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dc.contributor.authorStevenson, Erica
dc.date.accessioned2007-06-06T21:26:40Z
dc.date.available2007-06-06T21:26:40Z
dc.date.issued2006-03-16
dc.identifier.urihttp://hdl.handle.net/1794/4230
dc.descriptionSubmitted to the Undergraduate Library Research Award scholarship competition: 2007. Awarded an honorable mention scholarship. 21, [6] p. Paper versions also available for check out or consultation in the University of Oregon's library under the call number: K3884 .S74 2006en
dc.description.abstractIn the anarchical structure of international politics, relative treaty effectiveness has proven to be a difficult task to accomplish concerning environmental issues. Not only do the authors of these agreements face the challenge of negotiating a functional structure of rules and regulations amongst diversified interests, but they are also confronted with the undertakings of implementation and compliance. As each environmental issue varies in scope and urgency, the number of actors, the kinds of obligations, the type of monitoring, and their related responses fluctuate according to the distinct individual situation. Because of this oscillation, evaluating the overall effectiveness of these environmental treaties proves to be extremely complicated, as no two treaties are the same. Theory on successful regimes, thus, can only be achieved through the comparison of different agreements with similar treaty mechanisms. Through this type of analysis, political scientists hope to develop an increasingly comprehensive model for treaty effectiveness pertaining to environmental issues. The International Tropical Timber Agreements of 1983 and 1994 were established with the hopes of lowering the deforestation rate of tropical timber without encumbering the market growth of developing member nations. This objective would be achieved through forest conservation and management efforts that would produce a growing market of timber from sustainably managed sources. After careful examination of these two treaties, one can conclude that the 1983 and 1994 Tropical Timber Agreements were both effective in altering m(,nber state behavior in the pursuance of decreased deforestation levels and increased sustainability in timber products. While the increased market transparency promoted in both agreements was successful in reducing member exports of tropical timber, the Bali Fund, established in the successor agreement, 1 encouraged the increased exportation of resources from only sustainably managed resources by the year 2000 through enhanced financial assistance. Together, the two International Tropical Timber Agreements gave consuming and producing parties strong incentive to decrease the rate of tropical timber deforestation.en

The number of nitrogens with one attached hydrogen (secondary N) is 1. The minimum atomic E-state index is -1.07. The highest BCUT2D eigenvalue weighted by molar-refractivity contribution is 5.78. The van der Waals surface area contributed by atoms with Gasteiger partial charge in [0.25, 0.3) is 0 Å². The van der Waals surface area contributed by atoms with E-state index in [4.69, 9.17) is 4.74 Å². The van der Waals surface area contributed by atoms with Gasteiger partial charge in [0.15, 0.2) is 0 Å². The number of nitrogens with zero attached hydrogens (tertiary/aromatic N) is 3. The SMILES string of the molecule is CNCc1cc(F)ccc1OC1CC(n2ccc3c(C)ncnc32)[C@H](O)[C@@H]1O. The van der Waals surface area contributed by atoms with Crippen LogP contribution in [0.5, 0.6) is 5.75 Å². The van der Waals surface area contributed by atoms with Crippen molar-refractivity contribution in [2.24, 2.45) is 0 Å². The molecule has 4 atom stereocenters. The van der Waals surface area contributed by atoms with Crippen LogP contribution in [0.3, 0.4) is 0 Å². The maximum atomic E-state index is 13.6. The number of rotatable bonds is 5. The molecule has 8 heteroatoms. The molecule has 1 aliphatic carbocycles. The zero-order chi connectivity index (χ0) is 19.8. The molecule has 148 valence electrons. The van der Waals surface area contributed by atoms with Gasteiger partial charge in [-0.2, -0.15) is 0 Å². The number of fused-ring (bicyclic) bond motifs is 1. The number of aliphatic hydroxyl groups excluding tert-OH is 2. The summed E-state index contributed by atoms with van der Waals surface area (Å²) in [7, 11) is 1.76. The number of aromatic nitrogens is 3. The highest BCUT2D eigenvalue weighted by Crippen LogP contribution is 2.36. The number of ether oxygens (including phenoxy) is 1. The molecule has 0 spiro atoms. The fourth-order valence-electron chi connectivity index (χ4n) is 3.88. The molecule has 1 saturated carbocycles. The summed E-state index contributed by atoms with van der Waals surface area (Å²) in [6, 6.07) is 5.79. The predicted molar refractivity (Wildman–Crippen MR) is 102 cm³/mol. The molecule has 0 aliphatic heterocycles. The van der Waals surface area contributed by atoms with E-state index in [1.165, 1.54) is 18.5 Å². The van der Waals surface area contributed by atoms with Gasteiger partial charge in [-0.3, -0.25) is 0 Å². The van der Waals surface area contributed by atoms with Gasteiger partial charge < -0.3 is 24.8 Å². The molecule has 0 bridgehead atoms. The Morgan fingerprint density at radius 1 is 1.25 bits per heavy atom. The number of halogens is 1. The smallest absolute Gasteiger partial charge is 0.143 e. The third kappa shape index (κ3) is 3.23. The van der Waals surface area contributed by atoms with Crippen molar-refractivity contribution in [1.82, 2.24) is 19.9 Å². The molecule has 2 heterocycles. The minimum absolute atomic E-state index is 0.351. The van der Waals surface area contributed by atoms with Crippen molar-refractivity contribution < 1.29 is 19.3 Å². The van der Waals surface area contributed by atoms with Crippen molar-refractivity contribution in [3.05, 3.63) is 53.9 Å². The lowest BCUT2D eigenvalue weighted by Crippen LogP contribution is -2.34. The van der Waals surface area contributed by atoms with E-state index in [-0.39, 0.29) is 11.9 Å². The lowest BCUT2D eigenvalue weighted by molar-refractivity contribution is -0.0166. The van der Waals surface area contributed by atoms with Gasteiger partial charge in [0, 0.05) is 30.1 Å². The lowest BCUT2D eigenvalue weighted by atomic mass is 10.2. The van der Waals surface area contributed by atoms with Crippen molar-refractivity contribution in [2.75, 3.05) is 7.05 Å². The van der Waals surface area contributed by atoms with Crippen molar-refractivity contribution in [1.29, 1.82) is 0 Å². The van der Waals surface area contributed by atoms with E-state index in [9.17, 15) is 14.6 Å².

dc.format.extent659931 bytes
dc.format.mimetypeapplication/pdf
dc.language.isoen_USen
dc.publisherUniversity of Oregonen
dc.subjectInternational Tropical Timber Agreement (1983)en
dc.subjectInternational Tropical Timber Agreement (1994)en
dc.subjectTimber -- International cooperationen
dc.subjectForests and forestry -- International cooperationen
dc.titleThe International Tropical Timber Agreements of 1983 and 1994: An Assessment on Treaty Effectivenessen
dc.typeArticleen


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